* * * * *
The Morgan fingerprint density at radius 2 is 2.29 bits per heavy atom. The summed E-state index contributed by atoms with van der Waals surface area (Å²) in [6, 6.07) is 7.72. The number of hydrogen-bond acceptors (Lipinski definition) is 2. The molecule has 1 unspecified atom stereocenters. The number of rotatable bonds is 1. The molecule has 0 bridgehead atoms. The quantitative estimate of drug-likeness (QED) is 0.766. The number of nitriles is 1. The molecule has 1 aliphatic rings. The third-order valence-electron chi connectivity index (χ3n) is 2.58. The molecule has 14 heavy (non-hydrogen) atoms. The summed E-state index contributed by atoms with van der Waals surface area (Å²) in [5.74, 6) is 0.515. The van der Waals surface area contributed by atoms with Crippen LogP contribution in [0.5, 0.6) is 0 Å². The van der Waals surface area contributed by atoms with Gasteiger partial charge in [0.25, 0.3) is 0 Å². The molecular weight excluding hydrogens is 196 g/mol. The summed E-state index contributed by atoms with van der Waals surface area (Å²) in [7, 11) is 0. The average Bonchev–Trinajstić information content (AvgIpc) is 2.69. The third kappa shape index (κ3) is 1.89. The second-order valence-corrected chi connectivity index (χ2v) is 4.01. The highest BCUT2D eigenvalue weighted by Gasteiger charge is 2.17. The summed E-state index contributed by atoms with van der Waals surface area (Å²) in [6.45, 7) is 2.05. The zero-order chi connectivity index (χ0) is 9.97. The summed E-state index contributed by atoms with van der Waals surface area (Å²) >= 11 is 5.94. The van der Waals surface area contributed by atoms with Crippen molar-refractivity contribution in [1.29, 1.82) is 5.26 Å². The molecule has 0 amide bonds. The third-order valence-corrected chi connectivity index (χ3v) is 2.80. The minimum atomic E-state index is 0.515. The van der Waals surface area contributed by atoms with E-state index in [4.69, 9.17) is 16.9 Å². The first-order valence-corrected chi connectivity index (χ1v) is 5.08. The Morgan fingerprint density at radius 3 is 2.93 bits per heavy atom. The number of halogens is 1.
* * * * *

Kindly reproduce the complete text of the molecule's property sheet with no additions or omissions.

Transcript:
The Morgan fingerprint density at radius 2 is 2.29 bits per heavy atom. The summed E-state index contributed by atoms with van der Waals surface area (Å²) in [6, 6.07) is 7.72. The number of hydrogen-bond acceptors (Lipinski definition) is 2. The molecule has 1 unspecified atom stereocenters. The number of rotatable bonds is 1. The molecule has 0 bridgehead atoms. The quantitative estimate of drug-likeness (QED) is 0.766. The number of nitriles is 1. The molecule has 1 aliphatic rings. The third-order valence-electron chi connectivity index (χ3n) is 2.58. The molecule has 14 heavy (non-hydrogen) atoms. The summed E-state index contributed by atoms with van der Waals surface area (Å²) in [5.74, 6) is 0.515. The van der Waals surface area contributed by atoms with Crippen LogP contribution in [0.5, 0.6) is 0 Å². The van der Waals surface area contributed by atoms with Gasteiger partial charge in [0.25, 0.3) is 0 Å². The molecular weight excluding hydrogens is 196 g/mol. The summed E-state index contributed by atoms with van der Waals surface area (Å²) in [7, 11) is 0. The average Bonchev–Trinajstić information content (AvgIpc) is 2.69. The third kappa shape index (κ3) is 1.89. The second-order valence-corrected chi connectivity index (χ2v) is 4.01. The highest BCUT2D eigenvalue weighted by Gasteiger charge is 2.17. The summed E-state index contributed by atoms with van der Waals surface area (Å²) in [6.45, 7) is 2.05. The zero-order chi connectivity index (χ0) is 9.97. The summed E-state index contributed by atoms with van der Waals surface area (Å²) >= 11 is 5.94. The van der Waals surface area contributed by atoms with Crippen molar-refractivity contribution in [1.29, 1.82) is 5.26 Å². The molecule has 0 amide bonds. The third-order valence-corrected chi connectivity index (χ3v) is 2.80. The minimum atomic E-state index is 0.515. The van der Waals surface area contributed by atoms with E-state index in [4.69, 9.17) is 16.9 Å². The first-order valence-corrected chi connectivity index (χ1v) is 5.08. The Morgan fingerprint density at radius 3 is 2.93 bits per heavy atom. The number of halogens is 1.